administer and enforce the sanitary measures that were found to be equivalent. We thus urge that
a new paragraph 10.12 be added to section 10 as follows:
"10.12 All judgements of equivalence must specify mechanisms by which the importing
country can verify that the exporting country continues to administer and enforce the sanitary
measures that form the basis of such agreement. Such measures may include, but are not limited
to, on-site audits and evaluation of the exporting countrys facilities, end product testing,
periodic reviews, and if necessary, re-negotiation of the agreement."
In addition, all equivalency agreements should contain an expiration date no more than
five years following the establishment of the agreement. This requirement will compel
governments to periodically review and update agreements to take account of changes in
infrastructure, regulatory procedures, and other matters that may affect the original determination
of equivalency. We specifically recommend that a new paragraph 10.13 be added to section 10
-- General Principles for Determination [demonstration] of Equivalence as follows:
"10.13 All equivalency agreements should contain an expiration date no more than five
years from the date of the initial determination of equivalency."
Paragraph 16.8 should be deleted. Despite the draft guidelines recognition of an
importing countrys right to make its own equivalency determination, this paragraph undercuts
that fundamental right by providing that "any bilateral differences of opinion" can be resolved by
using "an agreed upon mechanism to reach consensus." Because a finding of equivalence should
be based on the importing countrys judgement -- not on the judgment of an outside committee
of experts -- we believe this paragraph should be deleted. If this paragraph is not deleted, a
sentence should be added at the end to clarify that "an importing country has an absolute right to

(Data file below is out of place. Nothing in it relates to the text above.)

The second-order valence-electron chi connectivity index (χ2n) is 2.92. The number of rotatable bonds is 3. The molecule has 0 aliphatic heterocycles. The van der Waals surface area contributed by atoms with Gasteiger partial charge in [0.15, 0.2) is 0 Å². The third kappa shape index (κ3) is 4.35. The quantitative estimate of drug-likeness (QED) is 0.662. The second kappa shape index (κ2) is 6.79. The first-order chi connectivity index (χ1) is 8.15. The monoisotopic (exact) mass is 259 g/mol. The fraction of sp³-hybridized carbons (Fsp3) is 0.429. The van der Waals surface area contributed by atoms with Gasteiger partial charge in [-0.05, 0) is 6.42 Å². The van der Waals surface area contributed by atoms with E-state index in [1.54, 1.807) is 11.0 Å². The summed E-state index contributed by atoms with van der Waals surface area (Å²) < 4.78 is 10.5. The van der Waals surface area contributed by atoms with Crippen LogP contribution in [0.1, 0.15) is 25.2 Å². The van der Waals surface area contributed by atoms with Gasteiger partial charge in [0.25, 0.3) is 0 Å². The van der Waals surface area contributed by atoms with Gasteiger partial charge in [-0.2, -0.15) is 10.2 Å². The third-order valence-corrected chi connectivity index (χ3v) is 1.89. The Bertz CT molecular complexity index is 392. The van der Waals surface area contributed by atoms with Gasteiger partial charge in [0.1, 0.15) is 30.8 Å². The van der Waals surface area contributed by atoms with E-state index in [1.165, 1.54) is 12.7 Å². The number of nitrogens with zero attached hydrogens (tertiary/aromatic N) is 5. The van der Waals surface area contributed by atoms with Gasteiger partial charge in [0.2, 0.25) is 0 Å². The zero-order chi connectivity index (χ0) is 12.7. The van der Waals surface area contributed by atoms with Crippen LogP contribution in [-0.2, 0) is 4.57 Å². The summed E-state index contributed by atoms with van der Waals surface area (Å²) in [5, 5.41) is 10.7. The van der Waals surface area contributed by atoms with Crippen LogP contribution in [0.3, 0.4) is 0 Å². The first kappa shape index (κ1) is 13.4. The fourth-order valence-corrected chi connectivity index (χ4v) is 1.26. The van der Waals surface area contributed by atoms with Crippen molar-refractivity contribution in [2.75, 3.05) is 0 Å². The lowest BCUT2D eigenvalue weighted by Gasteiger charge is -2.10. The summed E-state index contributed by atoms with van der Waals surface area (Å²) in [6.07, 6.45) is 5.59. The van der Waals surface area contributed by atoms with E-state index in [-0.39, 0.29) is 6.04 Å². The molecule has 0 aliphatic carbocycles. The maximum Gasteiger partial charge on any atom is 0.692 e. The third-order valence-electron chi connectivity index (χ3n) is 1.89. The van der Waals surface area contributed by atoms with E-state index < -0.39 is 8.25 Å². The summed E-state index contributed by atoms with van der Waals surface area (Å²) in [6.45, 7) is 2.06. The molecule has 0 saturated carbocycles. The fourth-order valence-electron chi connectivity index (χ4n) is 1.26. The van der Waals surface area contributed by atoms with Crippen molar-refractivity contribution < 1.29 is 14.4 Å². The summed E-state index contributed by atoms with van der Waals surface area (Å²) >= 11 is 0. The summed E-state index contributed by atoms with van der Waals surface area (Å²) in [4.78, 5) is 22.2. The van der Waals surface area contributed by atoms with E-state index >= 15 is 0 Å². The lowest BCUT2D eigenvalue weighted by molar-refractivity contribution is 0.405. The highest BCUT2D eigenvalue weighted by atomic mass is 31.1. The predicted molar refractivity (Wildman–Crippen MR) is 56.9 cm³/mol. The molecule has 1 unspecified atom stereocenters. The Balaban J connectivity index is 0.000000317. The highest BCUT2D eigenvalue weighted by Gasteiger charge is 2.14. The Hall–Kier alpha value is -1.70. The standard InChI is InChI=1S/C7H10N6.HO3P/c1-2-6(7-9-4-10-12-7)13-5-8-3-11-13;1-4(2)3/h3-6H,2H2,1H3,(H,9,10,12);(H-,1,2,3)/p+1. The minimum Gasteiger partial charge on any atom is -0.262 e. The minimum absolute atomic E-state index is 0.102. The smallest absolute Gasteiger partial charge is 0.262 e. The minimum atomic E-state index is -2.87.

determine whether the exporting countrys sanitary measures are equivalent to its own."
Paragraph 17 fails to ensure than equivalency determinations are made in an open and
transparent manner that will build public confidence in the safety of imported foods. The
paragraph should be re-worded as follows:
"17. Judgement of equivalency by the importing country should be based on an analytical
process that is objective, consistent and transparent. Governments should receive input from all
interested non-governmental parties at both the initial stages of the development of an
equivalency agreement and again before a final determination is made. The final determination
should take into account comments received from interested non-governmental parties and when
announced, should contain an explanation of why the responsible national authority accepted or
rejected the comments from interested non-governmental authorities. Failure to comply with this
provision shall constitute adequate grounds for denying a determination of equivalency."
Paragraph 21 of the draft guideline fails to adequately account for the impact that
environmental, climatic and other factors may have on an exporting countrys sanitary measures.
Thus, the following sentence should be added at the end of the Paragraph:
" - the impact that climatic, environmental, labor relations and other relevant factors may have
on the adequacy of an exporting countrys sanitary measures."
IACFO believes that these changes will help address criticisms of the equivalency process
and ensure that equivalency agreements protect public health while facilitating trade. We urge
the committee to consider them fully.